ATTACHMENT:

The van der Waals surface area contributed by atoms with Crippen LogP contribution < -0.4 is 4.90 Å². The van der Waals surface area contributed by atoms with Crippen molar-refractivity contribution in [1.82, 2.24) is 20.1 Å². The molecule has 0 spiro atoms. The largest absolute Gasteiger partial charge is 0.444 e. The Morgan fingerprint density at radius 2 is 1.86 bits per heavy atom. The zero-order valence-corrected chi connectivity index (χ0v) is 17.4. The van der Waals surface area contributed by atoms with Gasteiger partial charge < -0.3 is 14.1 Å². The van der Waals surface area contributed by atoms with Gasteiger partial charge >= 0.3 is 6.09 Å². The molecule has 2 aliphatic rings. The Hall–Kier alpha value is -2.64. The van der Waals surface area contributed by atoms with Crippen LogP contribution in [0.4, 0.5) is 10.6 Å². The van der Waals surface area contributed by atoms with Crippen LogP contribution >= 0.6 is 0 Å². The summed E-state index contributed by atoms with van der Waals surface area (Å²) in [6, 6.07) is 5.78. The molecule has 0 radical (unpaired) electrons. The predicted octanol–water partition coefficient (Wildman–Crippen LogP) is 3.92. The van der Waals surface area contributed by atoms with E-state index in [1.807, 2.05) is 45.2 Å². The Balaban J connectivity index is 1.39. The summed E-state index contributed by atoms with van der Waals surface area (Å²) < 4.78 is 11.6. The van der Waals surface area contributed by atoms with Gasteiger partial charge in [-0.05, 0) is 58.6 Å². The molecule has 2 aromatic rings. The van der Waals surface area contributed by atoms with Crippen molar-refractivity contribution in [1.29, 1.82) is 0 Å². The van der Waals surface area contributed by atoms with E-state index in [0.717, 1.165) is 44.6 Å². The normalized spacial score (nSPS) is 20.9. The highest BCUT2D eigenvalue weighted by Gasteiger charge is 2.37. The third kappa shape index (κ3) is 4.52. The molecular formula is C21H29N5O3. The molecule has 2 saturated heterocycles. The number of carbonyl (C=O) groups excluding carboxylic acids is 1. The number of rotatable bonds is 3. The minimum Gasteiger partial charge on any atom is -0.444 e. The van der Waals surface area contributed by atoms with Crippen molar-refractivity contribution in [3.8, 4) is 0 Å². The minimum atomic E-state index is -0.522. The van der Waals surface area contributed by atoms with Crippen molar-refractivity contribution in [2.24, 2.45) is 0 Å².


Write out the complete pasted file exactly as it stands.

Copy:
The van der Waals surface area contributed by atoms with Crippen LogP contribution < -0.4 is 4.90 Å². The van der Waals surface area contributed by atoms with Crippen molar-refractivity contribution in [1.82, 2.24) is 20.1 Å². The molecule has 0 spiro atoms. The largest absolute Gasteiger partial charge is 0.444 e. The Morgan fingerprint density at radius 2 is 1.86 bits per heavy atom. The zero-order valence-corrected chi connectivity index (χ0v) is 17.4. The van der Waals surface area contributed by atoms with Gasteiger partial charge < -0.3 is 14.1 Å². The van der Waals surface area contributed by atoms with Gasteiger partial charge >= 0.3 is 6.09 Å². The molecule has 2 aliphatic rings. The Hall–Kier alpha value is -2.64. The van der Waals surface area contributed by atoms with Crippen LogP contribution in [0.4, 0.5) is 10.6 Å². The van der Waals surface area contributed by atoms with Crippen LogP contribution >= 0.6 is 0 Å². The summed E-state index contributed by atoms with van der Waals surface area (Å²) in [6, 6.07) is 5.78. The molecule has 0 radical (unpaired) electrons. The predicted octanol–water partition coefficient (Wildman–Crippen LogP) is 3.92. The van der Waals surface area contributed by atoms with E-state index in [1.807, 2.05) is 45.2 Å². The Balaban J connectivity index is 1.39. The summed E-state index contributed by atoms with van der Waals surface area (Å²) < 4.78 is 11.6. The van der Waals surface area contributed by atoms with Gasteiger partial charge in [-0.05, 0) is 58.6 Å². The molecule has 2 aromatic rings. The van der Waals surface area contributed by atoms with Crippen molar-refractivity contribution in [1.29, 1.82) is 0 Å². The van der Waals surface area contributed by atoms with E-state index in [0.717, 1.165) is 44.6 Å². The normalized spacial score (nSPS) is 20.9. The highest BCUT2D eigenvalue weighted by Gasteiger charge is 2.37. The third kappa shape index (κ3) is 4.52. The molecular formula is C21H29N5O3. The molecule has 2 saturated heterocycles. The number of carbonyl (C=O) groups excluding carboxylic acids is 1. The number of rotatable bonds is 3. The minimum Gasteiger partial charge on any atom is -0.444 e. The van der Waals surface area contributed by atoms with Crippen molar-refractivity contribution in [3.8, 4) is 0 Å². The minimum atomic E-state index is -0.522. The van der Waals surface area contributed by atoms with Crippen molar-refractivity contribution in [2.24, 2.45) is 0 Å².